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Posted Wednesday, August 14th, 2019

Historic Marker to be Presented for the Union School House Preservation Project

The Morris County Board of Freeholders, as part of a continuing tradition of holding county government “road meetings’’ in towns across the county, will meet at the municipal building in Washinton Township, at 43 Schooley’s Mountain Road, on Wednesday, Aug. 14, at 7 p.m.Freeholder Board to Meet in Washington Township on Aug. 14

At the meeting, a presentation of a historic marker for Union School House preservation project will be made to the Washington Township Historical Society.

The gathering in Washington Township is one of seven county governing board meetings being held outside of the county seat in Morristown in 2019 as part of an effort to bring county government closer to constituents.

The freeholders met in Wharton on July 10, Mendham Township on June 12, Chester Township on April 10, and in Florham Park on May 6, and also will meet on Wednesday, Sept. 11 in Montville and Monday, Oct. 7 in Riverdale.

“The Freeholder Board takes county government on the road to make it easier for local residents and officials to raise issues of importance and concern without having to travel to the county seat in Morristown,’’ said Freeholder Director Doug Cabana.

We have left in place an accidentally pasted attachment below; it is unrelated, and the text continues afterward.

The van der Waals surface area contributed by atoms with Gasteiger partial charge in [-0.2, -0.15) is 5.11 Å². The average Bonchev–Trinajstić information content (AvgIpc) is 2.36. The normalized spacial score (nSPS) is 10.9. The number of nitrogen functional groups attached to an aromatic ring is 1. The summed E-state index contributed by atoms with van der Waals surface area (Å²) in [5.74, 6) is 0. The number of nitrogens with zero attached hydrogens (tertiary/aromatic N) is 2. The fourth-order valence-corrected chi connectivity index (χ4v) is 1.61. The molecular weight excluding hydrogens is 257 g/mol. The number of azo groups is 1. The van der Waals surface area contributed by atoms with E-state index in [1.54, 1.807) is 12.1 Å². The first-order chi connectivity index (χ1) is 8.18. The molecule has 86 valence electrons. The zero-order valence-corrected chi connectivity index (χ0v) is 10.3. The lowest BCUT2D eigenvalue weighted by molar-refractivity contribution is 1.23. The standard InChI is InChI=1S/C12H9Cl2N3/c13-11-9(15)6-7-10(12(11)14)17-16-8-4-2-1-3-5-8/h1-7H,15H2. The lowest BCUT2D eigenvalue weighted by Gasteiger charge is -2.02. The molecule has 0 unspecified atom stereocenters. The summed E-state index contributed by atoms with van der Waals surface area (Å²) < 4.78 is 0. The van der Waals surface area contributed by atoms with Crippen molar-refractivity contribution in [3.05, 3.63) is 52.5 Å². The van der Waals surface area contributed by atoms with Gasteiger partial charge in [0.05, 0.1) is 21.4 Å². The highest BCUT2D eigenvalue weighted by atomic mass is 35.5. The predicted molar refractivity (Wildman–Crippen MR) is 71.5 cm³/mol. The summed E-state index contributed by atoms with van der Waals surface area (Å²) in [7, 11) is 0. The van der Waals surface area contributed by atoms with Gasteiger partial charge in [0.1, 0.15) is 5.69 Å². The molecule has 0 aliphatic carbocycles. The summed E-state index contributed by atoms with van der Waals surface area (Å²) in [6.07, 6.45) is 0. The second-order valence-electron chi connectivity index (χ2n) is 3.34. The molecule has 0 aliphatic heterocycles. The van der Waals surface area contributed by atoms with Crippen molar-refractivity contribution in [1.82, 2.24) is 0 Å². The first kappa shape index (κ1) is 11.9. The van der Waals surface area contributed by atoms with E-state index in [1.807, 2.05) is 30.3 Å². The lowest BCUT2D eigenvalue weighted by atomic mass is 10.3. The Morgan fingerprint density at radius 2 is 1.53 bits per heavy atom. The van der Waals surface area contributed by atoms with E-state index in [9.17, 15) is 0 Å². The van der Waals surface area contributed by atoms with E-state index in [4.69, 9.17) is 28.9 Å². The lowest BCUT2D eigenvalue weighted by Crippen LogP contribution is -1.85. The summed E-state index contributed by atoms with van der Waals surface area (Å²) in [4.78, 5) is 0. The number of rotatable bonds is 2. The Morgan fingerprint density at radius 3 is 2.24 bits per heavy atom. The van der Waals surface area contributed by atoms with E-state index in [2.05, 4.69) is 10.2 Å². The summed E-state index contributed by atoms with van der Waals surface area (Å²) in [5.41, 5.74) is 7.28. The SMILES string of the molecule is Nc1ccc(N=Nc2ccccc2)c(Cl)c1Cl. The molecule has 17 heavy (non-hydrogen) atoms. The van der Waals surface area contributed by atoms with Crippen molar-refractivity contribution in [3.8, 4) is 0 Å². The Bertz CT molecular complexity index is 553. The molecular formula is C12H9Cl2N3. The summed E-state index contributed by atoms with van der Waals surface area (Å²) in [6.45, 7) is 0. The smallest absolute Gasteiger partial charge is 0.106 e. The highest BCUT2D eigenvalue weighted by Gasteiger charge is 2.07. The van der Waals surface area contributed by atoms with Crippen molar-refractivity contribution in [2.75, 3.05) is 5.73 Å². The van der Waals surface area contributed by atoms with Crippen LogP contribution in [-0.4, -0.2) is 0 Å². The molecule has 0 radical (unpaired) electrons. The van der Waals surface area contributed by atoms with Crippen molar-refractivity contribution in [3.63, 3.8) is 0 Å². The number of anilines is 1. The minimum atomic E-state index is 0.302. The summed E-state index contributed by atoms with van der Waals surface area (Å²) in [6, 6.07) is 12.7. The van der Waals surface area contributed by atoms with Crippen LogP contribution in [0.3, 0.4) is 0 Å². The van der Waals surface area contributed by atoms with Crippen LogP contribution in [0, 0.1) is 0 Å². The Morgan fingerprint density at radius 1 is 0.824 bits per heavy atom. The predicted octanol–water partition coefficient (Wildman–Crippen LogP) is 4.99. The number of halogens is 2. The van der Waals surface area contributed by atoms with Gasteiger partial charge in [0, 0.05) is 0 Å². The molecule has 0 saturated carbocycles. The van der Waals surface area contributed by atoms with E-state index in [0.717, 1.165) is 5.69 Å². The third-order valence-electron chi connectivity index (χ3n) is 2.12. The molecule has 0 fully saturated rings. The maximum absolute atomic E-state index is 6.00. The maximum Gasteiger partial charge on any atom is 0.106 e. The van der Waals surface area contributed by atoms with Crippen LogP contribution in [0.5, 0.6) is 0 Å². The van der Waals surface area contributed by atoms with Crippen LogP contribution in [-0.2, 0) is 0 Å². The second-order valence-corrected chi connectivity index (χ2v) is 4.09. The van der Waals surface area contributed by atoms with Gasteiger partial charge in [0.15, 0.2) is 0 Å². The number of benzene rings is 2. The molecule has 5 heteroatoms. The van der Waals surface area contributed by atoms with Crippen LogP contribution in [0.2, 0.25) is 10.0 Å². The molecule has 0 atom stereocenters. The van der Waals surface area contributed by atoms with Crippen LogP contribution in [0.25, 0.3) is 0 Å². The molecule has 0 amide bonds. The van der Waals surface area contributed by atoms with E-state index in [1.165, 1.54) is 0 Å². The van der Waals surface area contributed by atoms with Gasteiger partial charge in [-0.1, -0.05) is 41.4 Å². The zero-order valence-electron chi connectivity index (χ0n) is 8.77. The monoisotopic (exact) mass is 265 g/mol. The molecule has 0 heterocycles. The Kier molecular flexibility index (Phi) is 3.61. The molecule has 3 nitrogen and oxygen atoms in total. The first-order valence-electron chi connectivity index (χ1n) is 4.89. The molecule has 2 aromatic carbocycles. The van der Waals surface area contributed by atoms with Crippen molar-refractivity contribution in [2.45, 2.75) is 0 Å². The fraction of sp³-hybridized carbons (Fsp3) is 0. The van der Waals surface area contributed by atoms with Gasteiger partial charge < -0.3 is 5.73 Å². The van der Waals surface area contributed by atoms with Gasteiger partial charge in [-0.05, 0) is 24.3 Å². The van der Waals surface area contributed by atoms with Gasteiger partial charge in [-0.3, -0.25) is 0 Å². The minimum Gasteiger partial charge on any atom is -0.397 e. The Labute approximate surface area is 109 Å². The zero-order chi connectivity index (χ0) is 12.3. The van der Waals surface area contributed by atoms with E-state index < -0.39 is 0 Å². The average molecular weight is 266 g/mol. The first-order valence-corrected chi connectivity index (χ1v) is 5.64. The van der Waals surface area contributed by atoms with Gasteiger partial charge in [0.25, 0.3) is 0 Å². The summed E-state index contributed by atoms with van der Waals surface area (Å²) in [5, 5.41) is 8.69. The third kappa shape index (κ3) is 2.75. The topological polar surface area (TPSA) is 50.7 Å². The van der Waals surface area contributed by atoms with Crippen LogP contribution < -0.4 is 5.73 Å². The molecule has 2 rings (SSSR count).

“It also gives us an opportunity to visit our 39 municipalities and get a first-hand look at issues of importance,’’ he added.

The freeholders last year met in Butler, Jefferson, Madison, Mine Hill, Mount Olive, Mountain Lakes and Roxbury.

The freeholders meet twice monthly, usually on the second and fourth Wednesday of each month, at the County Administration and Records Building in Morristown. The public can comment at those meetings.

The board also holds public work sessions on the mornings or afternoons of the second and fourth Wednesday.

For a schedule of specific meeting dates, locations and times, and to view Freeholder Board meeting agendas, visit:

For more information on county government, visit:

The Union School House

The Union School House

Washington Township was incorporated as a township by the state Legislature on April 2, 1798. It was created from portions of Roxbury Township. The township was named for George Washington, one of many communities statewide named for the first president.

The Lenni Lenape inhabitants of the region referred to this area as Long Valley.  It was named German Valley when it was settled in the 1700s by immigrants from Saxony, Germany. However, it was renamed Long Valley during World War I because of anti-German sentiment in America during the war.

It also has been known through its history as Budd Valley and Dutch Valley.

Communities located within the township have included Bartley, Bettystown, Crestmoore, Drakestown, Fairmount, Four Bridges, Lake George, Middle Valley, Naughright, Parker, Pleasant Grove, Pottersville, Scrappy Corner, Springtown and Stephensburg.

To learn more about Washington Township, visit